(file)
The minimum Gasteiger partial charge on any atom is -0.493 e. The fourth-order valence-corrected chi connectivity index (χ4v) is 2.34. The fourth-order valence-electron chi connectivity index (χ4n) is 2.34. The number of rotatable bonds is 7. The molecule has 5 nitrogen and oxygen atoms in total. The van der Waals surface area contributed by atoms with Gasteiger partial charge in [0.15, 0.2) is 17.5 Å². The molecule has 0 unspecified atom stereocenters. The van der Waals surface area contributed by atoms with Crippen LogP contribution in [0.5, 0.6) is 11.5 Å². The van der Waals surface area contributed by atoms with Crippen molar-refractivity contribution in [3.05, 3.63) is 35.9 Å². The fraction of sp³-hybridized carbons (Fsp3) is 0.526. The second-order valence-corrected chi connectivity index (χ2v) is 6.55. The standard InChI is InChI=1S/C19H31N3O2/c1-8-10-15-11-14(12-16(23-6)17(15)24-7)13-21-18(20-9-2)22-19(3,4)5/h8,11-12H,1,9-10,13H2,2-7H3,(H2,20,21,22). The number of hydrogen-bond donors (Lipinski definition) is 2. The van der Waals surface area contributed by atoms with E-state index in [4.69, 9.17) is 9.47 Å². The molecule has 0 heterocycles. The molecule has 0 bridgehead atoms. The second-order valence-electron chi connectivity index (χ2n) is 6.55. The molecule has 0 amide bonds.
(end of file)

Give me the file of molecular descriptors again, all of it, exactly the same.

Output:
The minimum Gasteiger partial charge on any atom is -0.493 e. The fourth-order valence-corrected chi connectivity index (χ4v) is 2.34. The fourth-order valence-electron chi connectivity index (χ4n) is 2.34. The number of rotatable bonds is 7. The molecule has 5 nitrogen and oxygen atoms in total. The van der Waals surface area contributed by atoms with Gasteiger partial charge in [0.15, 0.2) is 17.5 Å². The molecule has 0 unspecified atom stereocenters. The van der Waals surface area contributed by atoms with Crippen LogP contribution in [0.5, 0.6) is 11.5 Å². The van der Waals surface area contributed by atoms with Crippen molar-refractivity contribution in [3.05, 3.63) is 35.9 Å². The fraction of sp³-hybridized carbons (Fsp3) is 0.526. The second-order valence-corrected chi connectivity index (χ2v) is 6.55. The standard InChI is InChI=1S/C19H31N3O2/c1-8-10-15-11-14(12-16(23-6)17(15)24-7)13-21-18(20-9-2)22-19(3,4)5/h8,11-12H,1,9-10,13H2,2-7H3,(H2,20,21,22). The number of hydrogen-bond donors (Lipinski definition) is 2. The van der Waals surface area contributed by atoms with E-state index in [4.69, 9.17) is 9.47 Å². The molecule has 0 heterocycles. The molecule has 0 bridgehead atoms. The second-order valence-electron chi connectivity index (χ2n) is 6.55. The molecule has 0 amide bonds.